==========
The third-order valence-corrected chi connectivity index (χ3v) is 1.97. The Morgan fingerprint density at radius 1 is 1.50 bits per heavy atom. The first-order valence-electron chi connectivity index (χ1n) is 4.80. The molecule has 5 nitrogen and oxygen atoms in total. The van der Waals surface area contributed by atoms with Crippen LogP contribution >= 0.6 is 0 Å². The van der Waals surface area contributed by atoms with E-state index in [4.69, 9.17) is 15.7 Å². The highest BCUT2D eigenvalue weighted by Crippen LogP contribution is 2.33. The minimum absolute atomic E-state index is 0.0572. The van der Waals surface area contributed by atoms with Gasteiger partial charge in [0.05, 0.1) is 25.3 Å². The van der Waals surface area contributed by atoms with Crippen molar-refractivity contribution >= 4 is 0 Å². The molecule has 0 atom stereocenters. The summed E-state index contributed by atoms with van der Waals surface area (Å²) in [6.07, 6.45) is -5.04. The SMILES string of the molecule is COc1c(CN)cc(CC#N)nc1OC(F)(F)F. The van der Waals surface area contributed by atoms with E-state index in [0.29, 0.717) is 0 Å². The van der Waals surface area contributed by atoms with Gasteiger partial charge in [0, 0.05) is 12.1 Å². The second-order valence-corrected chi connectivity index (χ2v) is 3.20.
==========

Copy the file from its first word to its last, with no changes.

The third-order valence-corrected chi connectivity index (χ3v) is 1.97. The Morgan fingerprint density at radius 1 is 1.50 bits per heavy atom. The first-order valence-electron chi connectivity index (χ1n) is 4.80. The molecule has 5 nitrogen and oxygen atoms in total. The van der Waals surface area contributed by atoms with Crippen LogP contribution >= 0.6 is 0 Å². The van der Waals surface area contributed by atoms with E-state index in [4.69, 9.17) is 15.7 Å². The highest BCUT2D eigenvalue weighted by Crippen LogP contribution is 2.33. The minimum absolute atomic E-state index is 0.0572. The van der Waals surface area contributed by atoms with Gasteiger partial charge in [0.05, 0.1) is 25.3 Å². The van der Waals surface area contributed by atoms with Crippen molar-refractivity contribution >= 4 is 0 Å². The molecule has 0 atom stereocenters. The summed E-state index contributed by atoms with van der Waals surface area (Å²) in [6.07, 6.45) is -5.04. The SMILES string of the molecule is COc1c(CN)cc(CC#N)nc1OC(F)(F)F. The van der Waals surface area contributed by atoms with E-state index in [0.29, 0.717) is 0 Å². The van der Waals surface area contributed by atoms with Gasteiger partial charge in [0, 0.05) is 12.1 Å². The second-order valence-corrected chi connectivity index (χ2v) is 3.20.